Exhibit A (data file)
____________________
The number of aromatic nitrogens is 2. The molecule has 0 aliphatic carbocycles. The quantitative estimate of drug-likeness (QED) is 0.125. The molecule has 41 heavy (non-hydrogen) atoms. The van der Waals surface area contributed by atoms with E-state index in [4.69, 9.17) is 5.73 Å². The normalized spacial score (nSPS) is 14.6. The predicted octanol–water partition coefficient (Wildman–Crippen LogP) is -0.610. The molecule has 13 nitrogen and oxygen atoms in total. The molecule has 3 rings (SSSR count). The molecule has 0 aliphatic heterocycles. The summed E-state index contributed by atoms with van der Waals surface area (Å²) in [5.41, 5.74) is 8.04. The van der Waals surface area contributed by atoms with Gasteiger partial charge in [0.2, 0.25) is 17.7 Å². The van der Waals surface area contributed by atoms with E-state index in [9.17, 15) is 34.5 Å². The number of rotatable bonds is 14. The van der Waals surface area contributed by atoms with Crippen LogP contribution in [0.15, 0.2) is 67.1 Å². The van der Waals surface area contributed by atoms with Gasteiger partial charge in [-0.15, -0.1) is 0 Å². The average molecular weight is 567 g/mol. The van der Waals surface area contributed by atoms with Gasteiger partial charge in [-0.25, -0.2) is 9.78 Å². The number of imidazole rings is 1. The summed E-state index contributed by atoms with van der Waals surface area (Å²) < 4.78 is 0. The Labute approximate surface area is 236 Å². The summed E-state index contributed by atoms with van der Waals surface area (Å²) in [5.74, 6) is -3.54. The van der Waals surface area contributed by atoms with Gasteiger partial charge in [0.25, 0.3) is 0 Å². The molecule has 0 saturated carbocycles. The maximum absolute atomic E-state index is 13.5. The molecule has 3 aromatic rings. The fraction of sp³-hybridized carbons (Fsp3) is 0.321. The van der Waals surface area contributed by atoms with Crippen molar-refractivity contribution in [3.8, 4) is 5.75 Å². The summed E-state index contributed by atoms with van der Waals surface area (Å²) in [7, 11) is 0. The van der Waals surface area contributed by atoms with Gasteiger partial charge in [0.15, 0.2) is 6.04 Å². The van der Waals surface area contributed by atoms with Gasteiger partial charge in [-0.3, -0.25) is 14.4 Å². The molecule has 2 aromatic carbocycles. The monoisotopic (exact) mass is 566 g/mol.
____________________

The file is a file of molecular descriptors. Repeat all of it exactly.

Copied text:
The number of aromatic nitrogens is 2. The molecule has 0 aliphatic carbocycles. The quantitative estimate of drug-likeness (QED) is 0.125. The molecule has 41 heavy (non-hydrogen) atoms. The van der Waals surface area contributed by atoms with E-state index in [4.69, 9.17) is 5.73 Å². The normalized spacial score (nSPS) is 14.6. The predicted octanol–water partition coefficient (Wildman–Crippen LogP) is -0.610. The molecule has 13 nitrogen and oxygen atoms in total. The molecule has 3 rings (SSSR count). The molecule has 0 aliphatic heterocycles. The summed E-state index contributed by atoms with van der Waals surface area (Å²) in [5.41, 5.74) is 8.04. The van der Waals surface area contributed by atoms with Gasteiger partial charge in [0.2, 0.25) is 17.7 Å². The van der Waals surface area contributed by atoms with E-state index in [9.17, 15) is 34.5 Å². The number of rotatable bonds is 14. The van der Waals surface area contributed by atoms with Crippen LogP contribution in [0.15, 0.2) is 67.1 Å². The van der Waals surface area contributed by atoms with Gasteiger partial charge in [-0.15, -0.1) is 0 Å². The average molecular weight is 567 g/mol. The van der Waals surface area contributed by atoms with Gasteiger partial charge in [-0.25, -0.2) is 9.78 Å². The number of imidazole rings is 1. The summed E-state index contributed by atoms with van der Waals surface area (Å²) < 4.78 is 0. The Labute approximate surface area is 236 Å². The summed E-state index contributed by atoms with van der Waals surface area (Å²) in [5.74, 6) is -3.54. The van der Waals surface area contributed by atoms with Gasteiger partial charge in [0.25, 0.3) is 0 Å². The molecule has 0 saturated carbocycles. The maximum absolute atomic E-state index is 13.5. The molecule has 3 aromatic rings. The fraction of sp³-hybridized carbons (Fsp3) is 0.321. The van der Waals surface area contributed by atoms with Crippen molar-refractivity contribution in [3.8, 4) is 5.75 Å². The summed E-state index contributed by atoms with van der Waals surface area (Å²) in [7, 11) is 0. The van der Waals surface area contributed by atoms with Gasteiger partial charge in [0.15, 0.2) is 6.04 Å². The van der Waals surface area contributed by atoms with Gasteiger partial charge in [-0.3, -0.25) is 14.4 Å². The molecule has 2 aromatic carbocycles. The monoisotopic (exact) mass is 566 g/mol.